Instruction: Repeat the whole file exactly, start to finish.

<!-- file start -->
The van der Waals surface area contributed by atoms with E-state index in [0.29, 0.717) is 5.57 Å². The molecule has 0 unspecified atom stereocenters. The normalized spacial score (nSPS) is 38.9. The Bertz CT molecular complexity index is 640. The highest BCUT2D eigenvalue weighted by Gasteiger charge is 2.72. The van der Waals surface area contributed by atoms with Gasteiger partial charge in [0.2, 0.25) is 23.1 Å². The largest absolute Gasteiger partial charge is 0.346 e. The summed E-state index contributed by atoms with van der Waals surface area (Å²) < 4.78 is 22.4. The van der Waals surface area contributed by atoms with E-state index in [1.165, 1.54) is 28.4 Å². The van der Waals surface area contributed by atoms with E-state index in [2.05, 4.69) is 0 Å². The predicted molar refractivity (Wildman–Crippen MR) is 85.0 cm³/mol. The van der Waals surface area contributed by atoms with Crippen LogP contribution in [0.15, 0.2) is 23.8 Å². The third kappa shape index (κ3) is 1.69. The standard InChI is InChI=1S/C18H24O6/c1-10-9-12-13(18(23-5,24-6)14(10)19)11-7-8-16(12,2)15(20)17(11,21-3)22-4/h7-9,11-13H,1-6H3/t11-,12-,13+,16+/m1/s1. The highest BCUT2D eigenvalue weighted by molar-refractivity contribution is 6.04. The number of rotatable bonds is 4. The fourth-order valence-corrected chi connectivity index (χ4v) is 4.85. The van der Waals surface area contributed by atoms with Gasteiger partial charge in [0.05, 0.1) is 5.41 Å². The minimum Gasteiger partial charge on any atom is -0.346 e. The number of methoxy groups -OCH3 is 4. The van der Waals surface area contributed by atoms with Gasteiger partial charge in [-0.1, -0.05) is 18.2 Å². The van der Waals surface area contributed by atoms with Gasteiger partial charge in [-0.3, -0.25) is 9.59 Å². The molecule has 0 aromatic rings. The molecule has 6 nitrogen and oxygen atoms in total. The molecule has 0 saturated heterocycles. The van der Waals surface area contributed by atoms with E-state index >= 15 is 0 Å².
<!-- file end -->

The van der Waals surface area contributed by atoms with E-state index in [0.29, 0.717) is 5.57 Å². The molecule has 0 unspecified atom stereocenters. The normalized spacial score (nSPS) is 38.9. The Bertz CT molecular complexity index is 640. The highest BCUT2D eigenvalue weighted by Gasteiger charge is 2.72. The van der Waals surface area contributed by atoms with Gasteiger partial charge in [0.2, 0.25) is 23.1 Å². The largest absolute Gasteiger partial charge is 0.346 e. The summed E-state index contributed by atoms with van der Waals surface area (Å²) < 4.78 is 22.4. The van der Waals surface area contributed by atoms with E-state index in [1.165, 1.54) is 28.4 Å². The van der Waals surface area contributed by atoms with E-state index in [2.05, 4.69) is 0 Å². The predicted molar refractivity (Wildman–Crippen MR) is 85.0 cm³/mol. The van der Waals surface area contributed by atoms with Crippen LogP contribution in [0.15, 0.2) is 23.8 Å². The third kappa shape index (κ3) is 1.69. The standard InChI is InChI=1S/C18H24O6/c1-10-9-12-13(18(23-5,24-6)14(10)19)11-7-8-16(12,2)15(20)17(11,21-3)22-4/h7-9,11-13H,1-6H3/t11-,12-,13+,16+/m1/s1. The highest BCUT2D eigenvalue weighted by molar-refractivity contribution is 6.04. The number of rotatable bonds is 4. The fourth-order valence-corrected chi connectivity index (χ4v) is 4.85. The van der Waals surface area contributed by atoms with Gasteiger partial charge in [0.05, 0.1) is 5.41 Å². The minimum Gasteiger partial charge on any atom is -0.346 e. The number of methoxy groups -OCH3 is 4. The van der Waals surface area contributed by atoms with Gasteiger partial charge in [-0.1, -0.05) is 18.2 Å². The van der Waals surface area contributed by atoms with Gasteiger partial charge in [-0.3, -0.25) is 9.59 Å². The molecule has 0 aromatic rings. The molecule has 6 nitrogen and oxygen atoms in total. The molecule has 0 saturated heterocycles. The van der Waals surface area contributed by atoms with E-state index >= 15 is 0 Å².